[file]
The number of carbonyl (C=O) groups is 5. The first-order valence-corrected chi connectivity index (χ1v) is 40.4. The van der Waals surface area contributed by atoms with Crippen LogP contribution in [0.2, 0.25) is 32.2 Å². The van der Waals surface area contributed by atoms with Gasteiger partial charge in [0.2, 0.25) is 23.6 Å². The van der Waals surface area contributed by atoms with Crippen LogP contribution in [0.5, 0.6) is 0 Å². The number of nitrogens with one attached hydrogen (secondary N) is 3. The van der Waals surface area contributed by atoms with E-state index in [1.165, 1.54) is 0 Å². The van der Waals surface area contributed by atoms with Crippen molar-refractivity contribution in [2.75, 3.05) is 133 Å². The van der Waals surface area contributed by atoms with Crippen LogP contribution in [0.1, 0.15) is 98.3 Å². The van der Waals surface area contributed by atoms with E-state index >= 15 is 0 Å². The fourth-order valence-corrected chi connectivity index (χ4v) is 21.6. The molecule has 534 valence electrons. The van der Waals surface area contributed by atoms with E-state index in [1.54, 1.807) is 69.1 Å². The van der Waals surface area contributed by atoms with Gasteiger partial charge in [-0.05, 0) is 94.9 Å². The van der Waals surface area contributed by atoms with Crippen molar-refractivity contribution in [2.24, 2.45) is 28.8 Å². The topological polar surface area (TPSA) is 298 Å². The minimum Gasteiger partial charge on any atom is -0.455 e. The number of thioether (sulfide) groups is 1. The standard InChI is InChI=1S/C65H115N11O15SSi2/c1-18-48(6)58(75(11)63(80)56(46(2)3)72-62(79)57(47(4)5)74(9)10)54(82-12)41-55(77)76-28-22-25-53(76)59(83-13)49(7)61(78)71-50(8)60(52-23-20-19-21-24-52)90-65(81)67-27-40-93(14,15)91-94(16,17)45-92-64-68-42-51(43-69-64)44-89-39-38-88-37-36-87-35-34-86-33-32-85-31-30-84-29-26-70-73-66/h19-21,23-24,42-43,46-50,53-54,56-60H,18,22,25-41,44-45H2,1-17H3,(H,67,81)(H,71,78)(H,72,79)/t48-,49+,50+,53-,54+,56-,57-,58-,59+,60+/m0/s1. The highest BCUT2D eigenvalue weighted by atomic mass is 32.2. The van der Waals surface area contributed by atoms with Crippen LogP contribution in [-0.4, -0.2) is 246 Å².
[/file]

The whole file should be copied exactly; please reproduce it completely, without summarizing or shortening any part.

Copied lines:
The number of carbonyl (C=O) groups is 5. The first-order valence-corrected chi connectivity index (χ1v) is 40.4. The van der Waals surface area contributed by atoms with Crippen LogP contribution in [0.2, 0.25) is 32.2 Å². The van der Waals surface area contributed by atoms with Gasteiger partial charge in [0.2, 0.25) is 23.6 Å². The van der Waals surface area contributed by atoms with Crippen LogP contribution in [0.5, 0.6) is 0 Å². The number of nitrogens with one attached hydrogen (secondary N) is 3. The van der Waals surface area contributed by atoms with E-state index in [1.165, 1.54) is 0 Å². The van der Waals surface area contributed by atoms with Crippen molar-refractivity contribution in [2.75, 3.05) is 133 Å². The van der Waals surface area contributed by atoms with Crippen LogP contribution in [0.1, 0.15) is 98.3 Å². The van der Waals surface area contributed by atoms with E-state index >= 15 is 0 Å². The fourth-order valence-corrected chi connectivity index (χ4v) is 21.6. The molecule has 534 valence electrons. The van der Waals surface area contributed by atoms with E-state index in [1.54, 1.807) is 69.1 Å². The van der Waals surface area contributed by atoms with Gasteiger partial charge in [-0.05, 0) is 94.9 Å². The van der Waals surface area contributed by atoms with Crippen molar-refractivity contribution in [2.24, 2.45) is 28.8 Å². The topological polar surface area (TPSA) is 298 Å². The minimum Gasteiger partial charge on any atom is -0.455 e. The number of thioether (sulfide) groups is 1. The standard InChI is InChI=1S/C65H115N11O15SSi2/c1-18-48(6)58(75(11)63(80)56(46(2)3)72-62(79)57(47(4)5)74(9)10)54(82-12)41-55(77)76-28-22-25-53(76)59(83-13)49(7)61(78)71-50(8)60(52-23-20-19-21-24-52)90-65(81)67-27-40-93(14,15)91-94(16,17)45-92-64-68-42-51(43-69-64)44-89-39-38-88-37-36-87-35-34-86-33-32-85-31-30-84-29-26-70-73-66/h19-21,23-24,42-43,46-50,53-54,56-60H,18,22,25-41,44-45H2,1-17H3,(H,67,81)(H,71,78)(H,72,79)/t48-,49+,50+,53-,54+,56-,57-,58-,59+,60+/m0/s1. The highest BCUT2D eigenvalue weighted by atomic mass is 32.2. The van der Waals surface area contributed by atoms with Crippen LogP contribution in [-0.4, -0.2) is 246 Å².